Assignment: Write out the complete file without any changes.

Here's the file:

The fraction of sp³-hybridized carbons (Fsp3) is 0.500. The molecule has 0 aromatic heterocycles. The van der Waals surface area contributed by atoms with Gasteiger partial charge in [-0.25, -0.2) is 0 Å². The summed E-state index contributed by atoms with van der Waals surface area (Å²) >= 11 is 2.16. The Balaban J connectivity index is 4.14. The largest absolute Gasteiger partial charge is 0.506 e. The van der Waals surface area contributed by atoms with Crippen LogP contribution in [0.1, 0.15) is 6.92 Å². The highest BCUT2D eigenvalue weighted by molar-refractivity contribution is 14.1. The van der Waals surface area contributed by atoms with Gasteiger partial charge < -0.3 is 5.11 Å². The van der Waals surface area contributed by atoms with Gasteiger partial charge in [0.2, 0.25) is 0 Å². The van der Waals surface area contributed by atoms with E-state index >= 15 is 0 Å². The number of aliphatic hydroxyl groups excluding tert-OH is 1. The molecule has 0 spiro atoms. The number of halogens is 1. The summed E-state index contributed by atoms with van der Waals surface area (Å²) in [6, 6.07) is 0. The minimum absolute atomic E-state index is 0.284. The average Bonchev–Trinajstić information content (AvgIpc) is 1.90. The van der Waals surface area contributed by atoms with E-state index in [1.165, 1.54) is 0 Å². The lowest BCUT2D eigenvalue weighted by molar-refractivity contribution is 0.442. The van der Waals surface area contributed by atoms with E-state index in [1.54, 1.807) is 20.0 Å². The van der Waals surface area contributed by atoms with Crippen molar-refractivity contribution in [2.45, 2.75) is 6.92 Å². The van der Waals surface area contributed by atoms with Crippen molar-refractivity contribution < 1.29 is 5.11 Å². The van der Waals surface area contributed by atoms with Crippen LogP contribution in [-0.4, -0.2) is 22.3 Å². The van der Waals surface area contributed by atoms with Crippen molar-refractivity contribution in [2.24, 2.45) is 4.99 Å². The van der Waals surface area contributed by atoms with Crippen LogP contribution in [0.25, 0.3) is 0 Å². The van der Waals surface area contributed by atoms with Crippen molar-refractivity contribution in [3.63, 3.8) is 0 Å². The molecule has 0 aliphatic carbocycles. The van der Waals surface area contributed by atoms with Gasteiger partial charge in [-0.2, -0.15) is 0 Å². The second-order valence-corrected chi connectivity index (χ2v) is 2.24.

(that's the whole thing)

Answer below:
The fraction of sp³-hybridized carbons (Fsp3) is 0.500. The molecule has 0 aromatic heterocycles. The van der Waals surface area contributed by atoms with Gasteiger partial charge in [-0.25, -0.2) is 0 Å². The summed E-state index contributed by atoms with van der Waals surface area (Å²) >= 11 is 2.16. The Balaban J connectivity index is 4.14. The largest absolute Gasteiger partial charge is 0.506 e. The van der Waals surface area contributed by atoms with Crippen LogP contribution in [0.1, 0.15) is 6.92 Å². The highest BCUT2D eigenvalue weighted by molar-refractivity contribution is 14.1. The van der Waals surface area contributed by atoms with Gasteiger partial charge < -0.3 is 5.11 Å². The van der Waals surface area contributed by atoms with Gasteiger partial charge in [0.2, 0.25) is 0 Å². The van der Waals surface area contributed by atoms with E-state index >= 15 is 0 Å². The number of aliphatic hydroxyl groups excluding tert-OH is 1. The molecule has 0 spiro atoms. The number of halogens is 1. The summed E-state index contributed by atoms with van der Waals surface area (Å²) in [6, 6.07) is 0. The minimum absolute atomic E-state index is 0.284. The average Bonchev–Trinajstić information content (AvgIpc) is 1.90. The van der Waals surface area contributed by atoms with E-state index in [1.165, 1.54) is 0 Å². The lowest BCUT2D eigenvalue weighted by molar-refractivity contribution is 0.442. The van der Waals surface area contributed by atoms with E-state index in [1.54, 1.807) is 20.0 Å². The van der Waals surface area contributed by atoms with Crippen molar-refractivity contribution in [2.45, 2.75) is 6.92 Å². The van der Waals surface area contributed by atoms with Crippen molar-refractivity contribution < 1.29 is 5.11 Å². The van der Waals surface area contributed by atoms with Crippen LogP contribution in [-0.4, -0.2) is 22.3 Å². The van der Waals surface area contributed by atoms with Crippen molar-refractivity contribution in [2.24, 2.45) is 4.99 Å². The van der Waals surface area contributed by atoms with Crippen LogP contribution in [0.25, 0.3) is 0 Å². The van der Waals surface area contributed by atoms with Crippen molar-refractivity contribution in [3.63, 3.8) is 0 Å². The molecule has 0 aliphatic carbocycles. The van der Waals surface area contributed by atoms with Gasteiger partial charge in [-0.2, -0.15) is 0 Å². The second-order valence-corrected chi connectivity index (χ2v) is 2.24.